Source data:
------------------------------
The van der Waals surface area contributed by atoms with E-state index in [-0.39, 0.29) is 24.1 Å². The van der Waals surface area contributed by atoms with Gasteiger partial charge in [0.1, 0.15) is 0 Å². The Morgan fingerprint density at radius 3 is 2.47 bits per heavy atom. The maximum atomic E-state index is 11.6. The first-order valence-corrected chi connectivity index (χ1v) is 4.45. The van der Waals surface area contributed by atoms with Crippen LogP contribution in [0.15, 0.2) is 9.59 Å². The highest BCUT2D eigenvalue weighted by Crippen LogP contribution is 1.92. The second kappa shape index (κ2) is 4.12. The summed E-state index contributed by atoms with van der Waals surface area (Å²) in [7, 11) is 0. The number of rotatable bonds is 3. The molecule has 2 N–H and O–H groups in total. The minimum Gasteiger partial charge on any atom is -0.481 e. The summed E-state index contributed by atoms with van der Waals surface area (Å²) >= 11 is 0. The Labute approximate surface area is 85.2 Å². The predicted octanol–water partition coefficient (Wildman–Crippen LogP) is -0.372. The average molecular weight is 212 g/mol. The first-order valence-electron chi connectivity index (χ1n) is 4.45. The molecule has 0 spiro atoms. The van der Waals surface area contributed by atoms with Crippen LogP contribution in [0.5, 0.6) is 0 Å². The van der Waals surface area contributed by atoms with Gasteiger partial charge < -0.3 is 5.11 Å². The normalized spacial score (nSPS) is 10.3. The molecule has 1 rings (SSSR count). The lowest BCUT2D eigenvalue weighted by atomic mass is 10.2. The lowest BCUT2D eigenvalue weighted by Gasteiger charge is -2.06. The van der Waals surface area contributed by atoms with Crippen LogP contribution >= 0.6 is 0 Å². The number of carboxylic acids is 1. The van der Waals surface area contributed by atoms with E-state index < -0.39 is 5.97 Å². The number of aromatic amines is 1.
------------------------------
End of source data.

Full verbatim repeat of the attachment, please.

The van der Waals surface area contributed by atoms with E-state index in [-0.39, 0.29) is 24.1 Å². The van der Waals surface area contributed by atoms with Gasteiger partial charge in [0.1, 0.15) is 0 Å². The Morgan fingerprint density at radius 3 is 2.47 bits per heavy atom. The maximum atomic E-state index is 11.6. The first-order valence-corrected chi connectivity index (χ1v) is 4.45. The van der Waals surface area contributed by atoms with Crippen LogP contribution in [0.15, 0.2) is 9.59 Å². The highest BCUT2D eigenvalue weighted by Crippen LogP contribution is 1.92. The second kappa shape index (κ2) is 4.12. The summed E-state index contributed by atoms with van der Waals surface area (Å²) in [7, 11) is 0. The number of rotatable bonds is 3. The molecule has 2 N–H and O–H groups in total. The minimum Gasteiger partial charge on any atom is -0.481 e. The summed E-state index contributed by atoms with van der Waals surface area (Å²) >= 11 is 0. The Labute approximate surface area is 85.2 Å². The predicted octanol–water partition coefficient (Wildman–Crippen LogP) is -0.372. The average molecular weight is 212 g/mol. The first-order valence-electron chi connectivity index (χ1n) is 4.45. The molecule has 0 spiro atoms. The van der Waals surface area contributed by atoms with Crippen LogP contribution in [0.5, 0.6) is 0 Å². The van der Waals surface area contributed by atoms with Gasteiger partial charge < -0.3 is 5.11 Å². The normalized spacial score (nSPS) is 10.3. The molecule has 1 rings (SSSR count). The lowest BCUT2D eigenvalue weighted by atomic mass is 10.2. The lowest BCUT2D eigenvalue weighted by Gasteiger charge is -2.06. The van der Waals surface area contributed by atoms with Crippen LogP contribution >= 0.6 is 0 Å². The number of carboxylic acids is 1. The van der Waals surface area contributed by atoms with E-state index < -0.39 is 5.97 Å². The number of aromatic amines is 1.